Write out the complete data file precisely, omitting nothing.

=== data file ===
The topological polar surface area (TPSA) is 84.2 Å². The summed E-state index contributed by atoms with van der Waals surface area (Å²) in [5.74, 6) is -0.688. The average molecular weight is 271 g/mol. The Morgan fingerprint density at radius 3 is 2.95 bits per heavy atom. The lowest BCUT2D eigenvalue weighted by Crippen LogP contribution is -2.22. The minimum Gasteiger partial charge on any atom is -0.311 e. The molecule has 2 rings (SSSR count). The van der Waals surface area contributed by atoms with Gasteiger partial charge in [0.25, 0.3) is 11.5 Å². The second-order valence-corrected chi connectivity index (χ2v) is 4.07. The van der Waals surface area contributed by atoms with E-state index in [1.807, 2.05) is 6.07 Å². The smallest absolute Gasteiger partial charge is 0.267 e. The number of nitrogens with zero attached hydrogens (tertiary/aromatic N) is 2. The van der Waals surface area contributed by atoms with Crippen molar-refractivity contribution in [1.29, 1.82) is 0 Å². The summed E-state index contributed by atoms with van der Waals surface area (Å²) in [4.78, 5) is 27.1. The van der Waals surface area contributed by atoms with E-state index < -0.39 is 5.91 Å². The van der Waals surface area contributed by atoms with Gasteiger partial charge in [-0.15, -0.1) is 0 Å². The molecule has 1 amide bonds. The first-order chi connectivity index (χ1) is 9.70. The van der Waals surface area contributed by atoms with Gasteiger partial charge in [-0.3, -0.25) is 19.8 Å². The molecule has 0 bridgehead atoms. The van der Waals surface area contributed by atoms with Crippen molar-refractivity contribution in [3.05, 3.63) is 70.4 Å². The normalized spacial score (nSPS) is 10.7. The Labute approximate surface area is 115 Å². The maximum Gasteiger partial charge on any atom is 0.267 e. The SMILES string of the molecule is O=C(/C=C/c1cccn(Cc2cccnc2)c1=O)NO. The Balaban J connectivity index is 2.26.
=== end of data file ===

The topological polar surface area (TPSA) is 84.2 Å². The summed E-state index contributed by atoms with van der Waals surface area (Å²) in [5.74, 6) is -0.688. The average molecular weight is 271 g/mol. The Morgan fingerprint density at radius 3 is 2.95 bits per heavy atom. The lowest BCUT2D eigenvalue weighted by Crippen LogP contribution is -2.22. The minimum Gasteiger partial charge on any atom is -0.311 e. The molecule has 2 rings (SSSR count). The van der Waals surface area contributed by atoms with Gasteiger partial charge in [0.25, 0.3) is 11.5 Å². The second-order valence-corrected chi connectivity index (χ2v) is 4.07. The van der Waals surface area contributed by atoms with E-state index in [1.807, 2.05) is 6.07 Å². The smallest absolute Gasteiger partial charge is 0.267 e. The number of nitrogens with zero attached hydrogens (tertiary/aromatic N) is 2. The van der Waals surface area contributed by atoms with Crippen molar-refractivity contribution in [1.29, 1.82) is 0 Å². The summed E-state index contributed by atoms with van der Waals surface area (Å²) in [4.78, 5) is 27.1. The van der Waals surface area contributed by atoms with E-state index < -0.39 is 5.91 Å². The van der Waals surface area contributed by atoms with Gasteiger partial charge in [-0.15, -0.1) is 0 Å². The molecule has 1 amide bonds. The first-order chi connectivity index (χ1) is 9.70. The van der Waals surface area contributed by atoms with Gasteiger partial charge in [-0.3, -0.25) is 19.8 Å². The molecule has 0 bridgehead atoms. The van der Waals surface area contributed by atoms with Crippen molar-refractivity contribution in [3.05, 3.63) is 70.4 Å². The normalized spacial score (nSPS) is 10.7. The Labute approximate surface area is 115 Å². The maximum Gasteiger partial charge on any atom is 0.267 e. The SMILES string of the molecule is O=C(/C=C/c1cccn(Cc2cccnc2)c1=O)NO. The Balaban J connectivity index is 2.26.